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Mayo Clinic Receives $67 Million Dollar Donation From Wisconsin Couple For the Center for the Science of Health Care Delivery

Posted Nov 02 2013 3:37am

Well that takes the pressure off of having a bond sale perhaps as the hospital wants to expand and add some more space.  The couple giving their donation became wealthy as a manufacturer of generators.  Last year the Clinic received donations of $361 Million and when you look at the financials for the Clinic, well that was kind of their profit,image the donations as the income was stated at $395.4 million in revenue from $8.5 billion in revenue…lot of money to take in to make by comparison a small profit.  A few years ago Mayo stopped doing clinical trials in 2008.

Mayo Clinic Says Goodbye to clinical trial services in the US

Mayo plans to hire more scientists and some of the donations went to the strange Optum Labs research facility with UnitedHealth Group to pool the medical records and sell that research data.  I mentioned in a prior post that the CEO of Mayo seems like of late that he’s doing a commercial for United of sorts.   Read the press release information at the link below and see what you think as it doesn’t tell any story at all as far as what AARP is going to do with the joint Optum Labs effort, donate all their medical data for sale?  I still think all of this really is better done at the FDA with a lot of it, but less data to sell and profit from that way. 

UnitedHealthGroup and AARP Get Cozier, AARP Still Gets Paid for Marketing Use of AARP Name As AARP Becomes an Optum Labs Data Selling Promoter Amidst Doctor Complaints Received Relative To United Firing of 5500 MDs–Subsidiary Watch

Here’s a video below and being I have been doing this blog and recognize patterns it’s beginning to sound like a United Healthcare pitch and he’s stating Obamacare not doing anything to help outcomes and it’s all about cost and talks about reimbursement tools…and he’s talking about technology which will save money.  Listen to the man doing the interview as he is questioning pay for performance incentives for doctors, how could a system like work he asks and the interviewer is right because so far we have not seen any strides and doctors all hate it with the analytics that are skewed but at Mayo they are on salary as I understand so a totally different perspective.  Sure there are errors and technology creates some of these as well.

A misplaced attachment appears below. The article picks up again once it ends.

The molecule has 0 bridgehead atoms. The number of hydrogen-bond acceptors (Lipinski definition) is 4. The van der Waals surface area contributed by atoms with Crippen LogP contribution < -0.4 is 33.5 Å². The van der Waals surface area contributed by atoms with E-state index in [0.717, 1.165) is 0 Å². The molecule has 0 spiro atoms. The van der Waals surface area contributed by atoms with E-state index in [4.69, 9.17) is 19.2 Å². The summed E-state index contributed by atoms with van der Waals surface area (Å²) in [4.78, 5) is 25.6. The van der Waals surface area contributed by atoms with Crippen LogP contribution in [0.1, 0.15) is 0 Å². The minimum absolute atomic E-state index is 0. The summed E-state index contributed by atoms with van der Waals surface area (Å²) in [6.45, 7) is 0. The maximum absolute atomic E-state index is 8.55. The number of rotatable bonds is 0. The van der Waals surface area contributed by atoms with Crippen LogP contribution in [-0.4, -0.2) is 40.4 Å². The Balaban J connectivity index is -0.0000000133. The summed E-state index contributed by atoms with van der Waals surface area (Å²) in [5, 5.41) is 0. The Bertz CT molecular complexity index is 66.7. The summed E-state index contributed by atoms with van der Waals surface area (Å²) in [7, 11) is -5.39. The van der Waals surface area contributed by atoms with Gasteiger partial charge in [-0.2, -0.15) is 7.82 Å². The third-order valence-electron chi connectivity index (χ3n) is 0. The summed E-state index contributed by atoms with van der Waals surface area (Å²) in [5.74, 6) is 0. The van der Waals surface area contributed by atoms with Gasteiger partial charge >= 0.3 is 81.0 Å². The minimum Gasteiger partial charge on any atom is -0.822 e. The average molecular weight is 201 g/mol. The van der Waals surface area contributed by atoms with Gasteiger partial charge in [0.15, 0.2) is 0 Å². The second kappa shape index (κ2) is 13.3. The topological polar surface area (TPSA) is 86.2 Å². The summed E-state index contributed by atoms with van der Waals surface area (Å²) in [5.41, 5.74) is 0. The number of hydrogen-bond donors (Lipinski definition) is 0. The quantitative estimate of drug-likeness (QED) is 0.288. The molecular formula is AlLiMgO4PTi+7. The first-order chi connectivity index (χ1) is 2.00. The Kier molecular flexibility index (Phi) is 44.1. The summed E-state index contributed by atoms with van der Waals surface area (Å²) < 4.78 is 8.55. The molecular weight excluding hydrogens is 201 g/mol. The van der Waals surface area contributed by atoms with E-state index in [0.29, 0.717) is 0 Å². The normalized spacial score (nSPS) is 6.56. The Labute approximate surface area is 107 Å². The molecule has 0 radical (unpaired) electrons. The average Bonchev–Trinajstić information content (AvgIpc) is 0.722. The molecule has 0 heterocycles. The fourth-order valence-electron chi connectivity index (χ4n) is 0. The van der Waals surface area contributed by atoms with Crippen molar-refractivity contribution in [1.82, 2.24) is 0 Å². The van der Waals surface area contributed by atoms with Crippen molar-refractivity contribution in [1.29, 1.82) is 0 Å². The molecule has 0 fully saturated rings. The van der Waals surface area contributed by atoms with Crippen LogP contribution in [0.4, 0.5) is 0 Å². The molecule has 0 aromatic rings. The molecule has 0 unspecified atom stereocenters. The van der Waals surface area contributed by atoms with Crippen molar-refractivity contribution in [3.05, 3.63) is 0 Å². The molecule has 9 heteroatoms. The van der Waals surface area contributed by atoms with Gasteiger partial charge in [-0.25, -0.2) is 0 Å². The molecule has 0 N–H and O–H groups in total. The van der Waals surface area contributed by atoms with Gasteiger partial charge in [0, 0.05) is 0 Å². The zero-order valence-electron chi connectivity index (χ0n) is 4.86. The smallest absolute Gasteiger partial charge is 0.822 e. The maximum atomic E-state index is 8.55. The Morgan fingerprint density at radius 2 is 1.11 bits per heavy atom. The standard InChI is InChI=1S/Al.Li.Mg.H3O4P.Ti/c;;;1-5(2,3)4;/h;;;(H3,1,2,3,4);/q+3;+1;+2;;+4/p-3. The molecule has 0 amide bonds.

Anyway, Mayo has been lucky with the donations as I mentioned above the one donation for last year pretty much was the profit and like all other hospitals they are looking at money.  There are certain fixed costs though that are not going to change much and hopefully folks will see this is not a bottomless pit of savings.  Sure Obamacare is not perfect and yes it is an insurance remake but where do you start?  BD


The gifts of a Wisconsin businessman and his wife to the Mayo Clinic have reached $100 million, with much of the money supporting research on how to improve the way patients receive health care.

Mayo Clinic officials publicized the gifts Wednesday, noting that Robert and Patricia Kern most recently agreed in August to donate $67 million to the clinic's Center for the Science of Health Care Delivery.

The $67 million donation is the second largest from a living donor to Mayo Clinic in Rochester. In 2011, the clinic said Iowa businessman Richard O. Jacobson was donating $100 million for the development of a cancer treatment center.

Kern is a mechanical engineer who in 1959 started Generac Power Systems, a company based in Waukesha, Wis., that is now a major manufacturer of generators.

The Mayo Clinic's center is part of a growing movement at academic medical centers to study how patients receive care, which includes everything from guidelines on how to best schedule appointments to research on the most cost-effective way to deliver treatments.

Mayo Clinic officials would not say whether the Kerns' gift puts the medical center on track for a particularly strong year in terms of 2013 fundraising. Last week, the clinic announced a $10 million donation from W. Hall Wendel, Jr., the retired CEO of Polaris Industries, to support the clinic's program in health care for corporate executives.

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